Institute for War and Peace Reporting | Giving Voice, Driving Change
Chechen Refugees Fear Forced Return
Ruman Shakhbulatova lives in miserable conditions in a former dairy farm just over the Chechen border. In a refugee camp in the village of Nasyur-Kort outside Nazran, the major town of Ingushetia, she shares a room with her four children and four of her husband’s relatives. The basic accommodation here for the refugees is converted cattle-pens and sheds.
But despite her living conditions, Ruman together with many other displaced Chechens are likely to rebuff attempts by the pro-Moscow authorities in both Ingushetia and Chechnya to persuade the refugees it is time return home.
Ruman said that her home, in the village of Alkham-Kala, and those of her relatives were destroyed in the fighting in Chechnya. The only place she can go to, if she is forced to leave the camp in Ingushetia, is a new “temporary settlement point” set up in the Chechen capital, Grozny.
“I have four children,” she said. “And I don’t want to see them going back to that chaos, shuddering at the slightest noise every night. I’m staying here until there’s real order in Chechnya and not just the order they talk about on television.”
The Russian government, assisted by the new Ingush leader Murat Zyazikov, adopted a plan for the return of refugees to Chechnya last month, which it insists will be on a voluntary basis.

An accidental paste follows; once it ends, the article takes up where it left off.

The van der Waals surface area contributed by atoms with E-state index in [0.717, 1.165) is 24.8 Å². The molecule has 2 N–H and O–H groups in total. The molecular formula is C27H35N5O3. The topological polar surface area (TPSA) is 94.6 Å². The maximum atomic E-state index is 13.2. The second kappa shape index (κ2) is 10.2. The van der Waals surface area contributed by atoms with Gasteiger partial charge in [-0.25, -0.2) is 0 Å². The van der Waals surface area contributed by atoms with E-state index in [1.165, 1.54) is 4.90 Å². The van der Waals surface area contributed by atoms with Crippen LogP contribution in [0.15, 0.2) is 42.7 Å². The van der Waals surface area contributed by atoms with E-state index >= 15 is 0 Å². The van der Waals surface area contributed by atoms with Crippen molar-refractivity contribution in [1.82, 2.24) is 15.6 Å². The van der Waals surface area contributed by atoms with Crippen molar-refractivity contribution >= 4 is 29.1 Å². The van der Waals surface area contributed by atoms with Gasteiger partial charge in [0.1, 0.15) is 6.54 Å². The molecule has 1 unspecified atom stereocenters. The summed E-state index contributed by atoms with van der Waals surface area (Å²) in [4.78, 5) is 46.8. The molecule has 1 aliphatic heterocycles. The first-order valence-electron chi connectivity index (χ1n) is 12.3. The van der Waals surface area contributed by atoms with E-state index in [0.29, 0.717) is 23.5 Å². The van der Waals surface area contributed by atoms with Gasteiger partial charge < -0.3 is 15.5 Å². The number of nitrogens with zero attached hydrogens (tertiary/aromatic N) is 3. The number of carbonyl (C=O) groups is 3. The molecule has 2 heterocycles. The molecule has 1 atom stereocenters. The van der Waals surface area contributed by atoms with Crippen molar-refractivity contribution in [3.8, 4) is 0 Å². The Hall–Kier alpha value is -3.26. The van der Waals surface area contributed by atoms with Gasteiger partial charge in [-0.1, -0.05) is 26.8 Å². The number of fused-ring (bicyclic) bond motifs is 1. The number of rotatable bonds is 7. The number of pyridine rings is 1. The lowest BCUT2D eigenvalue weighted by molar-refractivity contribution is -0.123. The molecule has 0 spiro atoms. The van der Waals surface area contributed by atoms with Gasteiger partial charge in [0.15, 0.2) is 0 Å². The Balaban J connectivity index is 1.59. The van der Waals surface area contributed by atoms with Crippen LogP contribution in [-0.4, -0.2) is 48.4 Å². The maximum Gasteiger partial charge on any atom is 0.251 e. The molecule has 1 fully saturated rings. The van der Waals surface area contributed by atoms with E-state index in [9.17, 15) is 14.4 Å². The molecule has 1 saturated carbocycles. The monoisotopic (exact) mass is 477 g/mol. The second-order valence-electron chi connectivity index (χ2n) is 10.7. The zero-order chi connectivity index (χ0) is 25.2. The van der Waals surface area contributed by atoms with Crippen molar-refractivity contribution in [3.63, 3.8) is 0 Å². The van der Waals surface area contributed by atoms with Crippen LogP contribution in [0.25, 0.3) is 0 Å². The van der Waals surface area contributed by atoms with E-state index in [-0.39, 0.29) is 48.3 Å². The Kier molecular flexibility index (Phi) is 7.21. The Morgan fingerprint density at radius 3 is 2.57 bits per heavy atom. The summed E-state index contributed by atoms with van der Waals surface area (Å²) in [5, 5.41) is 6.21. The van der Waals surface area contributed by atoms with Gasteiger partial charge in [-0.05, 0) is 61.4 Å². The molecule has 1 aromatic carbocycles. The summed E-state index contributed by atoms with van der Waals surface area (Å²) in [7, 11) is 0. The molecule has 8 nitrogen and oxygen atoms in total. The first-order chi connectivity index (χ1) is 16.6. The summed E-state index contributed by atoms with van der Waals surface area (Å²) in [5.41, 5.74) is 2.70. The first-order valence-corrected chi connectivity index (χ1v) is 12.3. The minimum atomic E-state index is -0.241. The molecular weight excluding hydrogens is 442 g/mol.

The plan envisages that refugee camps in Ingushetia will be dismantled and the refugees themselves, after being registered and checked, will return to Chechnya and live in the temporary settlement points. This should take place before October this year.
The plan was approved at the end of May by top government officials dealing with Chechnya, Zyazikov and the pro-Moscow leader of Chechnya, Akhmad Kadyrov.
Ingushetia, a republic with close ethnic ties to Chechnya, has been home to hundreds of thousands of Chechen refugees, since the second Chechen war began at the end of 1999. They were welcomed by President Ruslan Aushev, who pursued an independent line from Moscow.
Officially there are now 148,600 Chechen refugees registered in 123 centres across Ingushetia. Human rights organisations estimate that there are about 50,000 more unregistered in the republic.
However, the situation has changed since Aushev stepped down as leader of Ingushetia earlier this year and replaced in April by Zyazikov, a former general from the counter-intelligence service, the FSB, who is much more loyal to Moscow.
Most people on the ground see the planned repatriation as a political project rather than a humanitarian one. “If the return of refugees works out, Moscow will finally be able to report to the world that it has completed its ‘anti-terrorist operation’ in Chechnya,” said Murat Nashkhoyev, a Chechen political scientist. “It is because civilians, who left their native republic in the autumn of 1999 when the fighting started, are unwilling to return home, that the war cannot be officially declared over.”
According to the official Chechen Refugees Committee, 40 families have recently returned from Bart camp and 18 from Alina. However, Baudi Dudayev, head of an independent Chechen human rights organisation, the Independent Consultative Council, says the authorities have deliberately inflated the number of returnees.